Nightshade Page 52

“Dax is Ren’s beta, like Bryn is to me,” I said. “Dax, Sabine, and Fey are just reacting to you the same way Ren is. You aren’t afraid to challenge their alpha. It makes them instantly defensive. Not to mention that in a human, that kind of behavior is unheard of. The pack pretty much thinks you’re crazy. Don’t be surprised if they’re making bets about how long it will be before Ren rips your throat out.”

“Well, I don’t exactly fit in with the other humans anymore,” he said. “Not that I ever did.”

He looked away. “That’s the real reason I asked to start having lunch with you.”

My chest contracted as I thought about how lonely Shay’s life must be, probably more so now than ever.

“You can still sit with us. The pack is supposed to watch out for you anyway. Just watch yourself. If you don’t provoke Ren, he won’t strike back at you, like he did today.”

“You know, you talk all the time about how strong you are—the Guardians, I mean,” Shay mused. “I don’t understand why you don’t just fight back.”

“Fight back?” I frowned at him. “Against who?”

“The Keepers. I don’t know what happened that made you want to read this book, but you said you got orders you don’t like. Why do you even follow orders in the first place?”

“It’s our duty. The work we do is sacred.” I tucked my legs beneath me. “And we’re rewarded. The Keepers provide for our every comfort. Houses, cars, money, education. Anything we ask for, we’re given.”

“Except your freedom,” Shay muttered, and I shot an angry glance at him. “So what would happen if you refused to follow an order?”

“That never happens,” I replied. “Like I said, our duty is sacred. Why would we refuse?”

“In theory?” He gazed at me steadily. “I mean, it sounds like you’re stronger than the Keepers.”

“Physically stronger, yes.” My voice trailed off as icy fingers crawled over my skin.

“Shay, when you said that you thought shadows followed you around at Rowan Estate,” I said. “Did you mean that literally?”

“How could a shadow follow me literally?” He pointed at a medieval history text and I slid it over to him. “I mean, other than my own.”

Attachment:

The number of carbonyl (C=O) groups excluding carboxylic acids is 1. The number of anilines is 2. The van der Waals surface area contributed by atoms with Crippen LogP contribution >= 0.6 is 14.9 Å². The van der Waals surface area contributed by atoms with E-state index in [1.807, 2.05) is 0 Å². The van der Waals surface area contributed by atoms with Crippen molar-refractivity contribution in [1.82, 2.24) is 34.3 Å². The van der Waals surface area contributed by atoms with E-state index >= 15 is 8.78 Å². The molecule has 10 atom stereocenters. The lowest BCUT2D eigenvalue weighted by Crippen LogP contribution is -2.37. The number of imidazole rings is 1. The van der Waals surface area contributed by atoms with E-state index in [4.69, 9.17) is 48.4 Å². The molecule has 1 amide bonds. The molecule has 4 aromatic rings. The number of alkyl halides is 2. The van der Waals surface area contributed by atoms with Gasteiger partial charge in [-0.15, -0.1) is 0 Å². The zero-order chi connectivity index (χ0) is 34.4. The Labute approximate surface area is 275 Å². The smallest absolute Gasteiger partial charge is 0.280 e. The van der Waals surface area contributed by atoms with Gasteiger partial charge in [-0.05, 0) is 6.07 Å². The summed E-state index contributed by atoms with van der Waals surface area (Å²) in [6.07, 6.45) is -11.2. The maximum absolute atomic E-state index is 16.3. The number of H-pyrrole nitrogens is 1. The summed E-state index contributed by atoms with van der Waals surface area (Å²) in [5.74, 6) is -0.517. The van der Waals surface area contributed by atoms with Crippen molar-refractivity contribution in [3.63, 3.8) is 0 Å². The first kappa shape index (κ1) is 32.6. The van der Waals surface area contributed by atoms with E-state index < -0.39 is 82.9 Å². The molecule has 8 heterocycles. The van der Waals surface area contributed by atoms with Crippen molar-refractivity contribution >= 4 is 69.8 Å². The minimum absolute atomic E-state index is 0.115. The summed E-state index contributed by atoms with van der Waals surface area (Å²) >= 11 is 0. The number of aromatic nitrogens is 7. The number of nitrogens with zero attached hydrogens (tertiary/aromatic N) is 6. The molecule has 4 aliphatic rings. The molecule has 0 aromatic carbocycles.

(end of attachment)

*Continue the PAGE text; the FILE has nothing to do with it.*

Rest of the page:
“Have you seen shadows, dark shapes that don’t seem to be attached to regular objects in the house, moving around—above you, alongside you?” I tried to keep my voice steady.

“No. It’s just a really old, creepy manor.” He opened the book. “Why are you asking me this?”

“We can’t fight the Keepers because they wouldn’t fight us alone,” I said.

He looked up. “What?”

“The Keepers have other allies, not just Guardians,” I said. “We serve as their soldiers, and we protect the sacred sites. But the witches rely on wraiths to act as their personal guards.”

“Wraiths?” I could see the fear abruptly born in his eyes.

I nodded. “Shadow guards. They aren’t of this world. The Keepers can summon them at will. Nothing can fight a wraith, and they can be controlled only by Keepers. If, in theory, a Guardian disobeyed an order . . .” My voice quaked. “Or if they knew that I was here with you and this book, a wraith would be dispatched to deal with the situation.”

“I see,” he said slowly. “And you thought there might be wraiths in my uncle’s house?”

“I thought it was possible that Bosque had summoned them to guard you while he was away. But it would be risky; without a Keeper there the wraiths could act unpredictably. You’d be in danger. I was worried.” I twisted my fingers together nervously.

“All right.” He shook his shoulders as if to brush away unpleasant thoughts. “If you’re risking your life, we might as well be sure it’s worth it. Let’s get back to work.”

I threw him a grateful smile. “Deal.”

“I think I may have come across something interesting.” He pulled the Keeper’s text in front of him, flipping to its early pages.

I leaned forward but then stiffened and sat up. My eyes flickered to the tall bookcases that surrounded us.

“What’s wrong?” Shay asked.

I waited and listened. Nothing.

“I thought I heard someone in the stacks.” I shook my head. “Never mind. What did you find?”

“According to the history you’ve learned, when did the Witches’ War begin?”

I frowned. “Before people even recorded history. Like I said, the Keepers are both earthly and divine, much older than the world we know.”

“Not according to the book.” He ran his finger over a passage.

“What?” I straightened.

“According to this text the first battle of the Witches’ War took place in the late Middle Ages, around 1400,” he said.

“That can’t be right,” I said.

“Do you want me to read it?”

I nodded.

He smoothed the page of notes in front of him. “‘Anno Domini 1400: With the Rise of the Harbinger and the quickening of our power began the great schism and trials of our people.’” He paused. “Any of this familiar?”

“Not at all.”

“That’s too bad,” he said, letting the book’s cover fall shut. “I was hoping the Rise of the Harbinger would ring a bell. Sounds intriguing.”

“I have no idea what a harbinger is,” I said. “Or the quickening of power.”

“I’d guess it means the Keepers got their magic in 1400.”

“That doesn’t make any sense.” I turned his notes toward me. “The Keepers didn’t get magic; they’ve always held great power.”

“Unless . . .” He scooted his chair back an inch.

I eyed him warily. “Unless what?”

“Unless the story they told you isn’t true.”

“Why would they make up their own origin story?” I asked.

He looked relieved I hadn’t pounced on him. “I don’t know. You tell me.”

“I have no idea,” I said. “The story I told you is the only one I’ve ever known—that any of us know.”

“I guess there isn’t much to go on from here, then.” He sighed.

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